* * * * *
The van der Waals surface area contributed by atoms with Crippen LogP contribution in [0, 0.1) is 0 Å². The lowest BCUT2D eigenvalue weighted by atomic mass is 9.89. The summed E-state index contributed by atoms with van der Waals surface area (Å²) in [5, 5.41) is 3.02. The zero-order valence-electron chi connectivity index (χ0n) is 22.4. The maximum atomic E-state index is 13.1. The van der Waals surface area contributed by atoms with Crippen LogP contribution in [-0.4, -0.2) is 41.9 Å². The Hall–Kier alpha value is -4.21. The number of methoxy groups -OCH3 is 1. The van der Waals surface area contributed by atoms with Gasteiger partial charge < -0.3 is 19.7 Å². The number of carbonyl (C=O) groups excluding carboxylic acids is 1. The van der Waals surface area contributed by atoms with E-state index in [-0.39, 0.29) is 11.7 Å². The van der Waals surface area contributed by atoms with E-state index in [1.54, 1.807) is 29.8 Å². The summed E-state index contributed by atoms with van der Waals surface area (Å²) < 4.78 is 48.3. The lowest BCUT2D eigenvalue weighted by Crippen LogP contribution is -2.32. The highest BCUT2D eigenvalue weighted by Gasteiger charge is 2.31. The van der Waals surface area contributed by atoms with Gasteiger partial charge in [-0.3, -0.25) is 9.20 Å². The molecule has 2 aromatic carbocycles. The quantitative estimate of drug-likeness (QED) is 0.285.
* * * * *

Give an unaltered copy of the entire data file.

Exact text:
The van der Waals surface area contributed by atoms with Crippen LogP contribution in [0, 0.1) is 0 Å². The lowest BCUT2D eigenvalue weighted by atomic mass is 9.89. The summed E-state index contributed by atoms with van der Waals surface area (Å²) in [5, 5.41) is 3.02. The zero-order valence-electron chi connectivity index (χ0n) is 22.4. The maximum atomic E-state index is 13.1. The van der Waals surface area contributed by atoms with Crippen LogP contribution in [-0.4, -0.2) is 41.9 Å². The Hall–Kier alpha value is -4.21. The number of methoxy groups -OCH3 is 1. The van der Waals surface area contributed by atoms with Gasteiger partial charge < -0.3 is 19.7 Å². The number of carbonyl (C=O) groups excluding carboxylic acids is 1. The van der Waals surface area contributed by atoms with E-state index in [-0.39, 0.29) is 11.7 Å². The van der Waals surface area contributed by atoms with E-state index in [1.54, 1.807) is 29.8 Å². The summed E-state index contributed by atoms with van der Waals surface area (Å²) < 4.78 is 48.3. The lowest BCUT2D eigenvalue weighted by Crippen LogP contribution is -2.32. The highest BCUT2D eigenvalue weighted by Gasteiger charge is 2.31. The van der Waals surface area contributed by atoms with Gasteiger partial charge in [-0.3, -0.25) is 9.20 Å². The molecule has 2 aromatic carbocycles. The quantitative estimate of drug-likeness (QED) is 0.285.